These are Chris Coyne`s numbered days. The number five`s steady corrosion from new-age Iron Man into fragile mortality is the most alarming decline of the season. That`s sometimes what happens when you put athletes on a pedestal on a partisan whim: they crash ‘n` burn. Cue the boomerang of bad judgement, returning to hit you in the mouth.
Last August, the defender was hailed as standard-bearer for all things fresh about Colchester United: an Australian international of increasing repute would give his vintage years to the U`s as a leader. Captain Coyne`s mission was to steer the re-fashioned corporate ship in a direction that moved United from the alternative galaxy of Layer Road and into the real world.
That branding hasn`t worked. Not personally for Coyne, at least. He`s become the extra in his own career movie at domestic level, replaced as skipper by Dean Hammond. Coyne lost responsibility for on-field duties almost as soon as manager Paul Lambert arrived in the autumn. Now his title of club captain, a title of little meaning which he retains, rings hollow.
It`s a bad season when you stand more chance of selection for the national side than your club. Coyne`s five caps since June are a progression not mirrored in Essex, where he spends relatively more time in the treatment room than actually on the pitch. The mystery is that the 30-year-old has declared himself unfit for League One games on a number of occasions, only to suddenly fly the globe for World Cup qualifiers. He`s played just 19 times for United this term.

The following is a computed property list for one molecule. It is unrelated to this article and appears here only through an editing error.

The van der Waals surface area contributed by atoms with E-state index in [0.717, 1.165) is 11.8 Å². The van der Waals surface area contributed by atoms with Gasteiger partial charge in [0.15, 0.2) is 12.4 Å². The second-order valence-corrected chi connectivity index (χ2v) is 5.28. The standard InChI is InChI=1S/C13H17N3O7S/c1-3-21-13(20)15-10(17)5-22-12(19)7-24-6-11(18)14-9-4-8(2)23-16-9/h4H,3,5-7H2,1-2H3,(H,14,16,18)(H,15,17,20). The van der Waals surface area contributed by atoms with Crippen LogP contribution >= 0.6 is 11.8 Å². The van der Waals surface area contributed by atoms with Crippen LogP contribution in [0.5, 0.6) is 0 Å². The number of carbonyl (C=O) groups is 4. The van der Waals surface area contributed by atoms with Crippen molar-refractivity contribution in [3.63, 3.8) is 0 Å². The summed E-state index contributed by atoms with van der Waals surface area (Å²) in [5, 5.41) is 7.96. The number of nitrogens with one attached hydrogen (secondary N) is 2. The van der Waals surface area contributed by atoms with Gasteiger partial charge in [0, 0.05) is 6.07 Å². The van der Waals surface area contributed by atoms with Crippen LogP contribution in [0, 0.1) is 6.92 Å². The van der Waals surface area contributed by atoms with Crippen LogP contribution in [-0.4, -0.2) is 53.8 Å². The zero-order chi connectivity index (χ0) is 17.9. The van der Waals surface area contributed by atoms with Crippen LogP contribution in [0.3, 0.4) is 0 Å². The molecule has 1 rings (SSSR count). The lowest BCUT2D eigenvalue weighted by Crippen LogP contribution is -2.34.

Coyne`s aim is South Africa 2010, but it is also his myopia. Talking last month, he admitted the distraction: “Any young kid that starts playing football would want the opportunity, but it is 18 months away and it’s something that would only cross your mind as it gets closer and closer.” Given his lack of action and repetitive comments in the media, you`d be forgiven for thinking that it is the only thing on his mind.
A transfer to Perth Glory, the chance to play alongside his brother, Jamie, in a newly founded league on alternative hemispheres beckons, then. Coyne keeps repeating the mantra that he will only go if his national boss tells him a step-down in the quality of football won`t jeopardise his national chances.
Soon he may not have a choice. Injuries and jetset-dotting have made him a liability for Lambert. That much was clear when Neil Trotman arrived on loan from Preston just as Chris was making a return to fitness, having played matches against Swindon and Crew. Today, even, as centre-back Matt Heath returns from a spell away with Brighton, competition for places increases further.
No fitness, and no hope of a recall. That`s the bleakest possible reading of Conye`s situation.
Few fans beg to differ. A poll on this website shows almost ninety percent of fans believe Coyne will leave England by the time the summer sun evaporates, even if he himself seems less sure. “It could be six weeks, or six months or six years, but I’ve got a box to tick and it’s something I’d like to do sooner rather than later.”
It will be interesting to see how many games Coyne merits between now and May. A new twist is that he travelled the globe for the last two Australia fixtures but ended both times an unused substitute. The cost of playing football for his country was his league starting-place; now he needs football to get back into the Australia team.
The longer Coyne spends in Colchester`s no-man`s land, of course, the more seductive those calls to come home will become.
Loss of his Socceroo spot hastens the inevitable. These, after fifteen years and four clubs in the UK, are Chris Coyne`s numbered days.
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